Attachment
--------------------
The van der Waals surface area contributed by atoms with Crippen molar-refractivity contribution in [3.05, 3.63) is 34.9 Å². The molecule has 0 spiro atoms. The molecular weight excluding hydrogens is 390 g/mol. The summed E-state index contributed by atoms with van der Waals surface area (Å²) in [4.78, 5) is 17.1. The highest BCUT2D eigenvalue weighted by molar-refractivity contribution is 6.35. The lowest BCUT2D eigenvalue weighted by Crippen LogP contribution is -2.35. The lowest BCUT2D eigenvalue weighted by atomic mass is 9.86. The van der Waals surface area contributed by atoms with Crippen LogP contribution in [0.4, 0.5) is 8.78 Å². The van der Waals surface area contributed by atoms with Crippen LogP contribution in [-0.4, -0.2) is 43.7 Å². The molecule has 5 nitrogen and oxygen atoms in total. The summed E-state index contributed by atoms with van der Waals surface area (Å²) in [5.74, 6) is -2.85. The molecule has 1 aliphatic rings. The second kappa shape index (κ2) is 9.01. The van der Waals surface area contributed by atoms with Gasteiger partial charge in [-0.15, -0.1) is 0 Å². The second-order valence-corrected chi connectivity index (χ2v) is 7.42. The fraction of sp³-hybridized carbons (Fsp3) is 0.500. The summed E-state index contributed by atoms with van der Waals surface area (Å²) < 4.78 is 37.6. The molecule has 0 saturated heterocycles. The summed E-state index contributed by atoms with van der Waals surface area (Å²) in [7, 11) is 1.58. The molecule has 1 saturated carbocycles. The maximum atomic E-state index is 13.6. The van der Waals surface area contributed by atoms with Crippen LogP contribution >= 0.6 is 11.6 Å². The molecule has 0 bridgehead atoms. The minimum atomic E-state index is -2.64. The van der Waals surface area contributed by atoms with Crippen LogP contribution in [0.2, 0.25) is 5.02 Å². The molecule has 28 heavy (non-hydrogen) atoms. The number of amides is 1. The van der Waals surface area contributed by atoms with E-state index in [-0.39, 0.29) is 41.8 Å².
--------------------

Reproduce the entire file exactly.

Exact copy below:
The van der Waals surface area contributed by atoms with Crippen molar-refractivity contribution in [3.05, 3.63) is 34.9 Å². The molecule has 0 spiro atoms. The molecular weight excluding hydrogens is 390 g/mol. The summed E-state index contributed by atoms with van der Waals surface area (Å²) in [4.78, 5) is 17.1. The highest BCUT2D eigenvalue weighted by molar-refractivity contribution is 6.35. The lowest BCUT2D eigenvalue weighted by Crippen LogP contribution is -2.35. The lowest BCUT2D eigenvalue weighted by atomic mass is 9.86. The van der Waals surface area contributed by atoms with Crippen LogP contribution in [0.4, 0.5) is 8.78 Å². The van der Waals surface area contributed by atoms with Crippen LogP contribution in [-0.4, -0.2) is 43.7 Å². The molecule has 5 nitrogen and oxygen atoms in total. The summed E-state index contributed by atoms with van der Waals surface area (Å²) in [5.74, 6) is -2.85. The molecule has 1 aliphatic rings. The second kappa shape index (κ2) is 9.01. The van der Waals surface area contributed by atoms with Gasteiger partial charge in [-0.15, -0.1) is 0 Å². The second-order valence-corrected chi connectivity index (χ2v) is 7.42. The fraction of sp³-hybridized carbons (Fsp3) is 0.500. The summed E-state index contributed by atoms with van der Waals surface area (Å²) < 4.78 is 37.6. The molecule has 0 saturated heterocycles. The summed E-state index contributed by atoms with van der Waals surface area (Å²) in [7, 11) is 1.58. The molecule has 1 saturated carbocycles. The maximum atomic E-state index is 13.6. The van der Waals surface area contributed by atoms with Crippen LogP contribution >= 0.6 is 11.6 Å². The molecule has 0 bridgehead atoms. The minimum atomic E-state index is -2.64. The van der Waals surface area contributed by atoms with Crippen LogP contribution in [0.2, 0.25) is 5.02 Å². The molecule has 28 heavy (non-hydrogen) atoms. The number of amides is 1. The van der Waals surface area contributed by atoms with E-state index in [-0.39, 0.29) is 41.8 Å².